For studying the effect of the polarization force on particles, electrostatic charges was eliminated to exclude the interference of the Coulomb force. After the electrostatics was eliminated, the pressure fluctuations and acoustic signals were compared in different electric field strengths. The results shown that as the electric field was applied, the standard deviations of pressure fluctuations and the total energies of acoustic signals all decreased, and the larger the electric field strengths, the lower the standard deviations of pressure fluctuations and the total energies of acoustic signals. The V-statics analysis was further applied to these acoustic signals and found that under the effect of the polarization force on particles, agglomerates were appeared in high electric field strengths. And the formation of agglomerates were the reason to the decrease of the standard deviations of pressure fluctuations and the total energies of acoustic signals. The effect of the polarization force on particles was hard to be eliminated by some kinds of experimental methods. But based on the conclusion raised above, the polarization force on particles would only make the formation of agglomerates, while from the theoretical analysis, the Coulomb force on particle would make the charged particles move in the horizontal direction in a cross-flow electric-field enhanced fluidized bed and then change the charges distribution. So in a bed without eliminating the electrostatics, charge-to-mass ratios of particles near the wall of the column were measured by sampling methods in different electric field strengths. As the copper wire was grounded and the aluminum foil was the high voltage electrode, the measured charge-to-mass ratios of particles were always negative and more and more smaller as the electric field strengths increased. While as the electric field direction turned over, the measured charge-to-mass ratios of particles were more and more lager and finally the reversal of polarity was appeared as the electric field strengths increased. These results all proved the existences of the Coulomb force and the horizontal migration of particles. Further analysis found that compared with the situation when the electrostatics was eliminated, the hydrodynamic behaviors in the bed also displayed different changes as electric field was applied. At some low electric field strengths, the standard deviations of pressure fluctuations and the total energies of acoustic signals became larger than these before the electric field was applied. These results further confirmed that the Coulomb force on particles could also affect the fluidized bed behaviors. Above all, this work found that in a electric-field enhanced bed without eliminating the electrostatics, the polarization force and the Coulomb force could all make significant effects on particles and then affect the fluidized bed behaviors, specially speaking, the former one always led to agglomerates, and the latter always made the horizontal migrations of charged particles. So when an electric-field enhanced fluidized bed was investigated, considering both the effects of the polarization force and the Coulomb force on particles is necessary.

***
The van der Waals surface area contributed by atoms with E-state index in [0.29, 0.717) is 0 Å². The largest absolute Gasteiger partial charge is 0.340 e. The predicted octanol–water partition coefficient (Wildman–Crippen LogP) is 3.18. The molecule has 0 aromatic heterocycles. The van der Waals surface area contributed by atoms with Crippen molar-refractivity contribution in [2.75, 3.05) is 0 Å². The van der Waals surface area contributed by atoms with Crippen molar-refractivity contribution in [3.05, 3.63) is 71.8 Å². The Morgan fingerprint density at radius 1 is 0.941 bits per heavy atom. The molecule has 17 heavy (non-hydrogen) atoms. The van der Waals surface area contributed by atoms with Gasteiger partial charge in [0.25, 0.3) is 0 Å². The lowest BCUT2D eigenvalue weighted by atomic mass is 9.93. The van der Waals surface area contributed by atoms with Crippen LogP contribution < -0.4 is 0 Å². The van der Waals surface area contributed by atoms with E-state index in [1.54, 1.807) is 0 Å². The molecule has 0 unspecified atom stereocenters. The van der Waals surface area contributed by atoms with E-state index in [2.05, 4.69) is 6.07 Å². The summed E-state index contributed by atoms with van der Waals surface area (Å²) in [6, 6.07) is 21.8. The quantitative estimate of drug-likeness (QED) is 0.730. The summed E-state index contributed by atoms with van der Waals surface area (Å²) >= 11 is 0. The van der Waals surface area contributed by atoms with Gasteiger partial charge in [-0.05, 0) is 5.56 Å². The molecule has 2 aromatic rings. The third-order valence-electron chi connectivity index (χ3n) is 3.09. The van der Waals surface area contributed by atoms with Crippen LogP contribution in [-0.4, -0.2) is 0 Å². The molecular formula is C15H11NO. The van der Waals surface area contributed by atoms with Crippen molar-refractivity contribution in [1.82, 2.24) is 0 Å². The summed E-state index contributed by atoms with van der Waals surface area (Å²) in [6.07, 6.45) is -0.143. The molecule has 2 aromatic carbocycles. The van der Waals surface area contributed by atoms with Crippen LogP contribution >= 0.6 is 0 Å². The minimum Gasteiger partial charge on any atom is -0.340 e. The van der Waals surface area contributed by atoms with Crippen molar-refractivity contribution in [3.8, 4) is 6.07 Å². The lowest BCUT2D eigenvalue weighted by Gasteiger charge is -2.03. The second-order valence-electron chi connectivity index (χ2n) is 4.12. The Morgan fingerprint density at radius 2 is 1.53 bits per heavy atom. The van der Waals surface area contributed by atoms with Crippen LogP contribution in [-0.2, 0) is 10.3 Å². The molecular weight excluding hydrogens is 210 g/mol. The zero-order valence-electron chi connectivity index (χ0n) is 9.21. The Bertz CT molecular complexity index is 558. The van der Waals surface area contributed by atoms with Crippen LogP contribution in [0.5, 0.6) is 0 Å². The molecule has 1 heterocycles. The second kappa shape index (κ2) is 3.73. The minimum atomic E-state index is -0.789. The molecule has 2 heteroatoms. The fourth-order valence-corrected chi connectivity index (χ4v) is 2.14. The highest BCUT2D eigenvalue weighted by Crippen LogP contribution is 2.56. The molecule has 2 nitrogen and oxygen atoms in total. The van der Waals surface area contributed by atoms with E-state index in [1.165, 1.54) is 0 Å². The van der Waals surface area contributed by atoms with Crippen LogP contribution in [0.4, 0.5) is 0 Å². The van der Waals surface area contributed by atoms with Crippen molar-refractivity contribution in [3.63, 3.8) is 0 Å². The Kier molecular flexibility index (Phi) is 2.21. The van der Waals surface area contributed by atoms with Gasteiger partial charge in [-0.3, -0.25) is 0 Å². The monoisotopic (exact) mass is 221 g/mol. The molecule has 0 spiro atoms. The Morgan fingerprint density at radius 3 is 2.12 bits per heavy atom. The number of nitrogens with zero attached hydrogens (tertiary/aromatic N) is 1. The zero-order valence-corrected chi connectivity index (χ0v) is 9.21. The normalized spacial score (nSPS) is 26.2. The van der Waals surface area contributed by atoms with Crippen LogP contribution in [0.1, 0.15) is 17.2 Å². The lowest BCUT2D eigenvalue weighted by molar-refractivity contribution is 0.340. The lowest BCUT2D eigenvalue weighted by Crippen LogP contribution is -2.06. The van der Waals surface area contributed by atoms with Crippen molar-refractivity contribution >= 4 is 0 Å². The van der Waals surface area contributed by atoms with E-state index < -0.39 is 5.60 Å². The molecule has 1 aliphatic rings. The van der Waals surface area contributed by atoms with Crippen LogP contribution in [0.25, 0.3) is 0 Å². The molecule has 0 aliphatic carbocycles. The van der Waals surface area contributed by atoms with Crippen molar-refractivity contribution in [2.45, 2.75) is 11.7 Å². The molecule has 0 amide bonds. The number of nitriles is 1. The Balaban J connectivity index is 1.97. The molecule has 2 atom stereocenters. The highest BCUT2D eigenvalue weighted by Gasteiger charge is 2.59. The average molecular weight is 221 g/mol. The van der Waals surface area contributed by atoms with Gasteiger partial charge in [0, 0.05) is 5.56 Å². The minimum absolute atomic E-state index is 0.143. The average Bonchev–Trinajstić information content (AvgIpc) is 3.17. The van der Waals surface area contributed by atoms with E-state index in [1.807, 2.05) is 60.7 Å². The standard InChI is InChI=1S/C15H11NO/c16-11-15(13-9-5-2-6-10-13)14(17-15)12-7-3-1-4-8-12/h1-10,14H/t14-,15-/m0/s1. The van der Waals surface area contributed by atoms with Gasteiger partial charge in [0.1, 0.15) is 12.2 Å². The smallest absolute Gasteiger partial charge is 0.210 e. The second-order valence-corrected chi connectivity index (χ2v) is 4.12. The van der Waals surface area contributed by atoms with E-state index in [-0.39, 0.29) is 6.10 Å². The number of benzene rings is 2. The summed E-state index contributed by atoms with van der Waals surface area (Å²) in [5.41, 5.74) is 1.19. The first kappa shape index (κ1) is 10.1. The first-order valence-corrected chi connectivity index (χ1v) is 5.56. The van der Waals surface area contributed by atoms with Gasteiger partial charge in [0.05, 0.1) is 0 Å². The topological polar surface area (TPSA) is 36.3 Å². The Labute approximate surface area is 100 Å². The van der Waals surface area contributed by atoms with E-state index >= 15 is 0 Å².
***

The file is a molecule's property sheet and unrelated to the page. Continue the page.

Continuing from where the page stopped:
Key words: electric-field enhanced bed; polarization force; Coulomb force; agglomerates; horizontal migration